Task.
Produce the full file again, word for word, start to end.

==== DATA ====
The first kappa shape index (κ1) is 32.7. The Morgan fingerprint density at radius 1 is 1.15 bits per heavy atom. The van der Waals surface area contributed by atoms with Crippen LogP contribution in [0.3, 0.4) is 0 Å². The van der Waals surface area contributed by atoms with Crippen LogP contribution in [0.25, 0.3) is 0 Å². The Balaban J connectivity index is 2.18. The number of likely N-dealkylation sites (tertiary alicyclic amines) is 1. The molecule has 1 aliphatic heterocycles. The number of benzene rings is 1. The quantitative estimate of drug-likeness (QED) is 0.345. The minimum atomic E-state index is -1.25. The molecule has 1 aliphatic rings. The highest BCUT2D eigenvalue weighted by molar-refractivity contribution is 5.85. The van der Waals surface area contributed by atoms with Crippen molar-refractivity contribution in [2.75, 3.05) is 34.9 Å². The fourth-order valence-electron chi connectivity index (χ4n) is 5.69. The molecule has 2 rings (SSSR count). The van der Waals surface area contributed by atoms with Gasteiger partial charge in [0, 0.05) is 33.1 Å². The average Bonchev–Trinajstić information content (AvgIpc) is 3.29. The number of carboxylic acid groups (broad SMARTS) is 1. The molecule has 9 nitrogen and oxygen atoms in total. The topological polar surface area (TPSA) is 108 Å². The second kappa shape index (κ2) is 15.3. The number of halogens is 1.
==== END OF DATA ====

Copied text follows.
The first kappa shape index (κ1) is 32.7. The Morgan fingerprint density at radius 1 is 1.15 bits per heavy atom. The van der Waals surface area contributed by atoms with Crippen LogP contribution in [0.3, 0.4) is 0 Å². The van der Waals surface area contributed by atoms with Crippen LogP contribution in [0.25, 0.3) is 0 Å². The Balaban J connectivity index is 2.18. The number of likely N-dealkylation sites (tertiary alicyclic amines) is 1. The molecule has 1 aliphatic heterocycles. The number of benzene rings is 1. The quantitative estimate of drug-likeness (QED) is 0.345. The minimum atomic E-state index is -1.25. The molecule has 1 aliphatic rings. The highest BCUT2D eigenvalue weighted by molar-refractivity contribution is 5.85. The van der Waals surface area contributed by atoms with Crippen molar-refractivity contribution in [2.75, 3.05) is 34.9 Å². The fourth-order valence-electron chi connectivity index (χ4n) is 5.69. The molecule has 2 rings (SSSR count). The van der Waals surface area contributed by atoms with Gasteiger partial charge in [0, 0.05) is 33.1 Å². The average Bonchev–Trinajstić information content (AvgIpc) is 3.29. The number of carboxylic acid groups (broad SMARTS) is 1. The molecule has 9 nitrogen and oxygen atoms in total. The topological polar surface area (TPSA) is 108 Å². The second kappa shape index (κ2) is 15.3. The number of halogens is 1.